In 1870-72, John Marius Wilson's Imperial Gazetteer of England and Wales described Almondsbury like this:
ALMONDSBURY, a village, a parish, and a subdistrict in the district of Thornbury, Gloucester. The village stands near the rivulet Boyd, at the foot of a ridge of limestone rocks, 1¾ mile from the Bristol and South Wales railway, 8 miles N of Bristol; and has a post office under Bristol. ...
It is said to have derived its name from Alcmond, King Egbert's father, who was buried in the church, and from a fortification in the neighbourhood. The heights above it, and the grounds of Knole House, adjacent on the SW, command a very noble and extensive view, embracing the estuary of the Severn and the hills of Monmouth and Wales.The parish includes the tythings of Almondsbury, Lea, Over, Gaunts-Earthcote. Lower Tockington, and Hempton and Patchway. Acres, 6,927. Real property, £15,078. Pop., 1,864. Houses, 394. The property is much subdivided. Some lands belonged anciently to the priory of St. Augustine in Bristol. The living is a vicarage in the diocese of Gloucester and Bristol. Value, £915. Patron, the Bishop of Gloucester and Bristol. The church is cruciform and early English, with tower and spire at the intersection. There are a neat little chapel of ease at Cross Keys, two dissenting chapels, a national school, and charities £255.-The sub district comprises six parishes-Acres, 23,087 Pop., 5,233. Houses, 1,084.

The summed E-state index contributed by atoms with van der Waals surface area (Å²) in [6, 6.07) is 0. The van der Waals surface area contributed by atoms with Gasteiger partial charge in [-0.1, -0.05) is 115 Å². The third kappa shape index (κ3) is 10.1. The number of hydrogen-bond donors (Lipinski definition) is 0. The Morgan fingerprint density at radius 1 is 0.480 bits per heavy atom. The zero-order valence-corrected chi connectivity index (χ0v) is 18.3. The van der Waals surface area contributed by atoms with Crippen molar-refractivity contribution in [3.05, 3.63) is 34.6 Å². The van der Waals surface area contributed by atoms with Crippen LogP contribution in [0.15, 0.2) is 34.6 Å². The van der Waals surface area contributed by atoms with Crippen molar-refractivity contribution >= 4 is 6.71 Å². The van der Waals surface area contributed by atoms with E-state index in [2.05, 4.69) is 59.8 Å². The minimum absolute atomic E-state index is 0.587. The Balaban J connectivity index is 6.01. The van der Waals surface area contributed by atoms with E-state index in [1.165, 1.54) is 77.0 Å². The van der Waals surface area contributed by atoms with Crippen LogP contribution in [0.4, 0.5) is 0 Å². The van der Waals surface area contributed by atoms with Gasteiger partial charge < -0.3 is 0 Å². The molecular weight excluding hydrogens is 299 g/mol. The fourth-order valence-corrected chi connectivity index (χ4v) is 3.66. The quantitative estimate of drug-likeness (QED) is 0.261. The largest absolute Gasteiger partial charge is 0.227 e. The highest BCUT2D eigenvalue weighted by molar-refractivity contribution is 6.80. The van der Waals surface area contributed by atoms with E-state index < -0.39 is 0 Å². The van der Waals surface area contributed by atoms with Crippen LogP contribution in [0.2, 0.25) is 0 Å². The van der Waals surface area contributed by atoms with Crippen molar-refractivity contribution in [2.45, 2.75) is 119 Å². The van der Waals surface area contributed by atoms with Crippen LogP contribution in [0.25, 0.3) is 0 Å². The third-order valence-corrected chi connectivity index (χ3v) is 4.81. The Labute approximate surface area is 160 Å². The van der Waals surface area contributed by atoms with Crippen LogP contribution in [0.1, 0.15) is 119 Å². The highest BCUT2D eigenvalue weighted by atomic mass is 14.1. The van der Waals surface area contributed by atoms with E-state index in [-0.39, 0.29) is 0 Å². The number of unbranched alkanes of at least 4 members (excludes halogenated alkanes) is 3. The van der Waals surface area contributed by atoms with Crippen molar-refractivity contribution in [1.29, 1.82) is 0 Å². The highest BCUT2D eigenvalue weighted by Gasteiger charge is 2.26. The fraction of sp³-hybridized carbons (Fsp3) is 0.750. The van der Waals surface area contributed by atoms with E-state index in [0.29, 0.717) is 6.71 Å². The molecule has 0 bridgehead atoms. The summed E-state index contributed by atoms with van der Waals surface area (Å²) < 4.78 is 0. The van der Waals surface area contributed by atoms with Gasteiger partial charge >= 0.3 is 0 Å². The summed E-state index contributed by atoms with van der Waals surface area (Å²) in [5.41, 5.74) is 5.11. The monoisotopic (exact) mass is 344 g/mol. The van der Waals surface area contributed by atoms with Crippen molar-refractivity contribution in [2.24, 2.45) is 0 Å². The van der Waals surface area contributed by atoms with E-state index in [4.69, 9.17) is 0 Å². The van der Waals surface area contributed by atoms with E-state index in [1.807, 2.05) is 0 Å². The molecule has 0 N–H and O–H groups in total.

Almondsbury is now part of South Gloucestershire district. Click here for graphs and data of how South Gloucestershire has changed over two centuries. For statistics about Almondsbury itself, go to Units and Statistics.
GB Historical GIS / University of Portsmouth, History of Almondsbury in South Gloucestershire | Map and description, A Vision of Britain through Time.
Date accessed: 30th April 2017
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